Despite landslide worries, state slope rules face uphill battleWritten by Josh Mitchell
A controversial bill to regulate development on steep slopes to prevent landslides will be reintroduced in the state legislature this year after dying in committee last time.
The bill was crafted by Rep. Ray Rapp, D-Mars Hill, who said it has a “much better chance” of passing this time because people are beginning to see the value of such laws. A recent landslide in Maggie Valley that destroyed a home brought to light once again the need for such regulations, Rapp added.
The bill doesn’t say that you can’t build on steep slopes, but instead requires oversight when doing so — namely by mandating that builders consult an engineer when building on slopes that exceed a threshold of 40 percent. The bill calls on mountain counties to adopt slope laws, providing minimum standards to go by.
However, Rep. Roger West, R-Marble, said he opposed the legislation last time and likely will again because he doesn’t think landowners should be restricted.
Such regulations make it impossible to develop land and build roads, West said. The recent landslide in Maggie Valley does not change his opinion either, saying that it’s an isolated case.
Rather than the state developing a “one-size fits all” bill for steep slope development, it should be left up to individual counties to develop the laws, said West.
Macon County, which he represents, does not have such a law, nor does Swain County. Haywood and Jackson do, but they are rarities in WNC.
The recent landslide in Maggie involved a home built prior to Haywood’s slope ordinance. While county officials flagged the slope as unstable and issued warnings to the property owners, the construction was grandfathered in and didn’t have to comply.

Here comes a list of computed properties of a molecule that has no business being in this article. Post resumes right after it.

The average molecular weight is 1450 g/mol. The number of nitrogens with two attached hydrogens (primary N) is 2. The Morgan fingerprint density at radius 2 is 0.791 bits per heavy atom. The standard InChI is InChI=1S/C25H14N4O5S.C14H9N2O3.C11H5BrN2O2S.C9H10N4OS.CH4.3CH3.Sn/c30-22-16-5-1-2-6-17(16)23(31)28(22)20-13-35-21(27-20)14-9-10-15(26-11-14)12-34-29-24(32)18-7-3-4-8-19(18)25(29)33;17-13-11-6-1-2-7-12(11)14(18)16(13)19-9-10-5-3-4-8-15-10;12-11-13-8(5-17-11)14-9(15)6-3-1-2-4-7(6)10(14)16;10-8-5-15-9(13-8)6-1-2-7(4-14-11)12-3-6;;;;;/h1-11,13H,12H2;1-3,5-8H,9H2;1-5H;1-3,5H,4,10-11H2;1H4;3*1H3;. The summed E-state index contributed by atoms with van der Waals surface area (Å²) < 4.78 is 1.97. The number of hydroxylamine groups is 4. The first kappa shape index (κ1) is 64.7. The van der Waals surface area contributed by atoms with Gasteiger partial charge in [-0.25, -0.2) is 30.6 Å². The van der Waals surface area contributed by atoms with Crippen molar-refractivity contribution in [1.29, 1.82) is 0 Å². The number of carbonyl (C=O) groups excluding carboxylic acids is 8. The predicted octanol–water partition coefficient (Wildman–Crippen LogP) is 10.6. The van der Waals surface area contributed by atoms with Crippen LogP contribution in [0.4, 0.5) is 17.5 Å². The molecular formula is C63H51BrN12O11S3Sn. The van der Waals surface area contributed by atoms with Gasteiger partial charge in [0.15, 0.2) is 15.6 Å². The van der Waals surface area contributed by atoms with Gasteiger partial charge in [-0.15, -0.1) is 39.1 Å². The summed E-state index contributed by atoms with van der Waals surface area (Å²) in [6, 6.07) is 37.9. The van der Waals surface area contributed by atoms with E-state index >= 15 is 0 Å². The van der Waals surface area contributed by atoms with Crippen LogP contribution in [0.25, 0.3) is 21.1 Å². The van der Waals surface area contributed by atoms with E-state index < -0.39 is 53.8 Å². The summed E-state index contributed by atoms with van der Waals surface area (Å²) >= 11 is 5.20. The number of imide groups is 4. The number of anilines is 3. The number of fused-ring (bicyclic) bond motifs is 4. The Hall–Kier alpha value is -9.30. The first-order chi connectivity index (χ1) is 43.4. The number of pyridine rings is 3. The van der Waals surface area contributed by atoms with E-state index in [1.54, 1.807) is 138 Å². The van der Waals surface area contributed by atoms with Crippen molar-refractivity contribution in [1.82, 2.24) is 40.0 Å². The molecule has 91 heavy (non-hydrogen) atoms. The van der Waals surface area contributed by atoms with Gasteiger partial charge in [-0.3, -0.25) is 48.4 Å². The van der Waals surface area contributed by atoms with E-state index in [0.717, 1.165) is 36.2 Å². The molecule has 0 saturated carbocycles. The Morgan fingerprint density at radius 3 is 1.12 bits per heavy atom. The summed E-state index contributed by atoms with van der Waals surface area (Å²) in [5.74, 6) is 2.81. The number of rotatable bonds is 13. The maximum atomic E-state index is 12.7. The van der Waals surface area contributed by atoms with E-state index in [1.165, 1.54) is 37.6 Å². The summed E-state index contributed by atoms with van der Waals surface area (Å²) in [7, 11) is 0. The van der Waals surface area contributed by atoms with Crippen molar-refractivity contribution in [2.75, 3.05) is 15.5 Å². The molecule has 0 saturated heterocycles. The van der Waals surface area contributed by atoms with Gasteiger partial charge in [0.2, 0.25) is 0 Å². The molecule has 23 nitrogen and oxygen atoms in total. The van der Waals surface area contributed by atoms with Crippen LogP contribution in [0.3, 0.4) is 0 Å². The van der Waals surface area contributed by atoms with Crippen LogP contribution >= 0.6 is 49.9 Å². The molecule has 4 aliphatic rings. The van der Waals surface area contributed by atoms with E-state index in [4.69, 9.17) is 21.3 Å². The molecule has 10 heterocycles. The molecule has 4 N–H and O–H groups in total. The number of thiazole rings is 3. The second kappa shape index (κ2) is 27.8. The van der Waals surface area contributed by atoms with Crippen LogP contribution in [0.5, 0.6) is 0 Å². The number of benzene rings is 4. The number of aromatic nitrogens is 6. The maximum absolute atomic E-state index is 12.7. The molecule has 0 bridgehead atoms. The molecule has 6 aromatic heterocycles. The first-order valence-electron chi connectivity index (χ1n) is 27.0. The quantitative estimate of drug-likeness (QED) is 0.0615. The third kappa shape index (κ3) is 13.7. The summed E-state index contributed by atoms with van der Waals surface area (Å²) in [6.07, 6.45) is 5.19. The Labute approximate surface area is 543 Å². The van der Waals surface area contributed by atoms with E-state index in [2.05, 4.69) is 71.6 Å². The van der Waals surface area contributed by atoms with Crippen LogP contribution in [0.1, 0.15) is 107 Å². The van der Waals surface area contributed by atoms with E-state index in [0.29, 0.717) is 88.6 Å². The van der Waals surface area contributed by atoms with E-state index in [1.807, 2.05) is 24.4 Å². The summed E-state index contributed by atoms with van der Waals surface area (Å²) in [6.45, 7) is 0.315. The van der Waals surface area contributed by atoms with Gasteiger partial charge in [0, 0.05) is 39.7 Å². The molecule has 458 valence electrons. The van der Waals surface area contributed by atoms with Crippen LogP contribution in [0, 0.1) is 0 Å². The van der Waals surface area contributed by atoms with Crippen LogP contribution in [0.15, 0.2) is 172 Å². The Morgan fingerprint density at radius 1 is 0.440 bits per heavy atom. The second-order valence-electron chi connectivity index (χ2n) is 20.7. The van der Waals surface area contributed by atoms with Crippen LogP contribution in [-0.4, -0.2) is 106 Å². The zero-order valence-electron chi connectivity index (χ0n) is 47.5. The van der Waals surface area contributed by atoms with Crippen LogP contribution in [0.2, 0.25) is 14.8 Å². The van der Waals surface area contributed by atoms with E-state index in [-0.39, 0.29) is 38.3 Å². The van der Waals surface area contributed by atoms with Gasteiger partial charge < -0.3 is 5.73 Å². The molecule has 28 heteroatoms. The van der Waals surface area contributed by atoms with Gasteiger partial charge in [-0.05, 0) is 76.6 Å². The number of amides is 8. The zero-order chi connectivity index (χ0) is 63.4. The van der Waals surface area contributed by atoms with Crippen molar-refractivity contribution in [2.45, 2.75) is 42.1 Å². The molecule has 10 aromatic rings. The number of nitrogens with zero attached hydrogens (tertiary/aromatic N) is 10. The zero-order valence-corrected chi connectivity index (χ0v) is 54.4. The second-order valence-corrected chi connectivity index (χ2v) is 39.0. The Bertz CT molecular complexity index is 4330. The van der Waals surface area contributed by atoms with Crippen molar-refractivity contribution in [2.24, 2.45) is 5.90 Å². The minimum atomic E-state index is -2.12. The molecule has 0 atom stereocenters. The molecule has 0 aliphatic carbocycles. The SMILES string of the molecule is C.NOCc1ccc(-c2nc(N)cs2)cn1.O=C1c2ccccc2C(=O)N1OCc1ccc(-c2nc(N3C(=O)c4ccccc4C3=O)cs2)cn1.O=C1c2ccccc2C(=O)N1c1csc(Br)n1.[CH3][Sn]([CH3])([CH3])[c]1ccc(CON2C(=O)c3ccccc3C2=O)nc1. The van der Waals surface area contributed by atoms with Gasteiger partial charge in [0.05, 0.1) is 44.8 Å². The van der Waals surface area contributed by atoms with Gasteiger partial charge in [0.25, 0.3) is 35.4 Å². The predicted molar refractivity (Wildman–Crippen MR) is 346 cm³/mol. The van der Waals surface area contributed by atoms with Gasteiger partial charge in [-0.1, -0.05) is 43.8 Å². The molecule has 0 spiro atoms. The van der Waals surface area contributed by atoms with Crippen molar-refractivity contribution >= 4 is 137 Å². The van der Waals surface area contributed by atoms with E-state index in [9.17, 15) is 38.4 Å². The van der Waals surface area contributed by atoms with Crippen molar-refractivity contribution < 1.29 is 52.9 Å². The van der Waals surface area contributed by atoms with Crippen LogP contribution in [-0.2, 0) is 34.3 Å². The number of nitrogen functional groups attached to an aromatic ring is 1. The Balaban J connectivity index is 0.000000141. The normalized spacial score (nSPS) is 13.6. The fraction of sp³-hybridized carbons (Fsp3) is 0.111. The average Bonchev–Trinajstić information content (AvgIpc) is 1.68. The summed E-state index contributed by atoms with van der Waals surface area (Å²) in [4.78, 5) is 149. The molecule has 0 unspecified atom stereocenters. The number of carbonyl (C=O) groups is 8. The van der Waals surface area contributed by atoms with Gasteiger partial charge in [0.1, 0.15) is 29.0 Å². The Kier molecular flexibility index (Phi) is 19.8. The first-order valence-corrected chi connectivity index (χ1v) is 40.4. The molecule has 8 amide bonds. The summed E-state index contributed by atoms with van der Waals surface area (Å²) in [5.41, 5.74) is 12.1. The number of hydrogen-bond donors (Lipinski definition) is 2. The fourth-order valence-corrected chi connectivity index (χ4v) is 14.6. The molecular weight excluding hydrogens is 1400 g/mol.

Had the slope law been triggered at the time of construction, however, the slide likely wouldn’t have occurred, county officials have said. Rapp’s bill is patterned after Haywood’s slope law.
Many of those opposed to the bill work in real estate or home construction, although Rapp said he has support from some in those groups this time. Rapp would not elaborate on how many people from those fields were backing him.
The goal is not to harm the real estate business or the home building industry, he said, but to provide a level of assurance to homebuyers that they are purchasing a safe piece of property.
Rep. Phil Haire, D-Sylva, co-sponsored the legislation last time, and said it needs to be looked at again.
The bill not only has to clear the House, but the Senate as well. That means finding a senator willing to shepherd it through the Senate. Sen. John Snow, D-Murphy, said he thinks such regulations are needed but could not say if he would support the bill because he has not seen it.
And Sen. Joe Sam Queen, D-Waynesville, said he would also give the bill serious consideration, adding that work into mapping dangerous slopes in the region needs to continue.